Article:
The Medicare insurance program for the elderly and disabled soon will try out a possibly cheaper way to help people recover from health problems outside of the hospital — adult day care.
Some experts say extra services at most day-care centers — activities, socializing and on-site nurses — could also help patients recover faster and prevent costly complications that Medicare would have to pay for later.
“We’re able to pick up on the subtle changes” in patients, said Patty McCabe, a registered nurse who has worked at Holy Cross Hospital’s adult day-care center near Washington for nearly 23 years.
There are already about 3,400 adult day-care facilities across the United States, and more than 60 percent provide some health services, according to a Wake Forest University study.
Medicare currently does not cover day care for adults, though it does cover visiting nurses and medically necessary care in nursing homes.
Those who need help arranging meals, taking medicine or need other supervision can pay for day care out of their own pocket or will sometimes be covered under Medicaid, the insurance program for the poor.
Under the three-year Medicare test program, scheduled to start early next year, centers could see more demand as the population ages — especially if Congress makes it permanent.
Medicare, which serves 43 million Americans, wants to see if treating more patients at fewer locations is more efficient — saving the government and home health-care companies money.
“Adult day care programs (and) assistant programs like that clearly have a big impact,” Medicare chief Mark McClellan said. "It seems like it would make sense to coordinate those services with acute health care."
Under the trial, up to 15,000 elderly recovering from any ailment that requires a nurse home visit could go to a day care center instead.
That would keep some patients out of hospitals and nursing homes, two “costly settings where the outcome is not necessarily better,” Pacific Growth Equities analyst Balaji Gandhi said.
Home health agencies coordinate visiting nurse services and would receive the Medicare payments to use for their own day care center, if they own any, or to contract with an outside one.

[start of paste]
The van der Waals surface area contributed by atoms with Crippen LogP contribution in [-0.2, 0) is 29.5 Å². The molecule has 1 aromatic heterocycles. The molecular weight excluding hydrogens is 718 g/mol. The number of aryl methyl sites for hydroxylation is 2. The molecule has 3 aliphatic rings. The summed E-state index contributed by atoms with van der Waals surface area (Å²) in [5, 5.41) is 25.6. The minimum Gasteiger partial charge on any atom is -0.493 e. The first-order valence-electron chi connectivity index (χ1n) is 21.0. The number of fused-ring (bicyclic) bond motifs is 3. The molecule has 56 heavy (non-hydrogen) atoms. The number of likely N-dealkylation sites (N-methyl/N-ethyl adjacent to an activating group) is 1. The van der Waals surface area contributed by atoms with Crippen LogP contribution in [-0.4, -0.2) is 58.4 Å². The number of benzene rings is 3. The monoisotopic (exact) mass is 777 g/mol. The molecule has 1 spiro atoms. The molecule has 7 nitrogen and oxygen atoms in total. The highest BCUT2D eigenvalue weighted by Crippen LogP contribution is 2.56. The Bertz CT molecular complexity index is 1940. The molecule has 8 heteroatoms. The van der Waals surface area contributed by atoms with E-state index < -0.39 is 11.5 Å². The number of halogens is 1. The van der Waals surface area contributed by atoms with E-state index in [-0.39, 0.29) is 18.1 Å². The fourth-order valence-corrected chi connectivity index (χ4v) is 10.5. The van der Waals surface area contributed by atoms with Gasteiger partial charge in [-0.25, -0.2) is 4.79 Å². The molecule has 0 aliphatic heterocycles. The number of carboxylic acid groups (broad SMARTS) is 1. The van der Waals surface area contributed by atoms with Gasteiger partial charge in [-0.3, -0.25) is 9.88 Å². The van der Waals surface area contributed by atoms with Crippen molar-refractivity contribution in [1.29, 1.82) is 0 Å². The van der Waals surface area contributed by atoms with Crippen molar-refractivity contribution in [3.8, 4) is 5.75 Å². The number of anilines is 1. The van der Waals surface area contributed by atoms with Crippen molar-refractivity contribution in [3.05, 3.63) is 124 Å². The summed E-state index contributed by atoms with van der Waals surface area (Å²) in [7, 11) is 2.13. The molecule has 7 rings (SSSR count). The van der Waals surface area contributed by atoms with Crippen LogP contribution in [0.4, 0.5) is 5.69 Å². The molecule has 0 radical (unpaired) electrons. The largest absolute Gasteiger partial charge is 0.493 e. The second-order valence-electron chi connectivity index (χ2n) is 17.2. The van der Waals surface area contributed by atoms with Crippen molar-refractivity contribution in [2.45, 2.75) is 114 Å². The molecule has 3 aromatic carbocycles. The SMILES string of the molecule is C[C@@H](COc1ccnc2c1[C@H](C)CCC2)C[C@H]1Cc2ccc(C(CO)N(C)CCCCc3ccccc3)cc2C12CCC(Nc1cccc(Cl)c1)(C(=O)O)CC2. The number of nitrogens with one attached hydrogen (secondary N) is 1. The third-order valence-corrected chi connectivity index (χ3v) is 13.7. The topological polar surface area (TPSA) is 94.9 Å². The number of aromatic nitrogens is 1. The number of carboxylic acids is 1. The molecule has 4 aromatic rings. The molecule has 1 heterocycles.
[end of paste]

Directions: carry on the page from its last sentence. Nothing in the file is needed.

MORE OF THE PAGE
Providers include Apria Healthcare Group Inc., NeighborCare Inc., Amedisys Inc., and Matria Healthcare Inc., among others.
Todd Lyles, head of administration for Almost Family Inc., said his home health agency lobbied Congress for the demonstration because visiting nurses “are not as efficient as they could be,” seeing only up to five or six patients a day.
“The model is very similar to the physician model that disappeared years ago. Doctors used to make a lot of house calls. But doctors don’t make house calls today because it’s not an efficient use of their time,” he said.
Nurse on staff
Many adult day-care facilities already recognize the need for some medical care and have a nurse on staff.
Even more are adding medical services, said Linda Velgouse, who heads home and community-based services for the American Association of Homes and Services for the Aging. “They are doing many of the things home health care agencies are doing,” she said.
At the very least, advocates said the Medicare trial could introduce daytime care to those who may have never considered it. It could also reduce stress and improve the health of patients’ caregivers, many of whom are also Medicare beneficiaries.
The Visiting Nurse Associations of America are more skeptical. Bob Wardwell, vice president of regulatory and public affairs, said seeing more patients at one place may not actually save any money and that it may increase home health companies’ liability.
“It adds a wrinkle if we (home health firms) are paying for things we have no reasonable control over,” he said.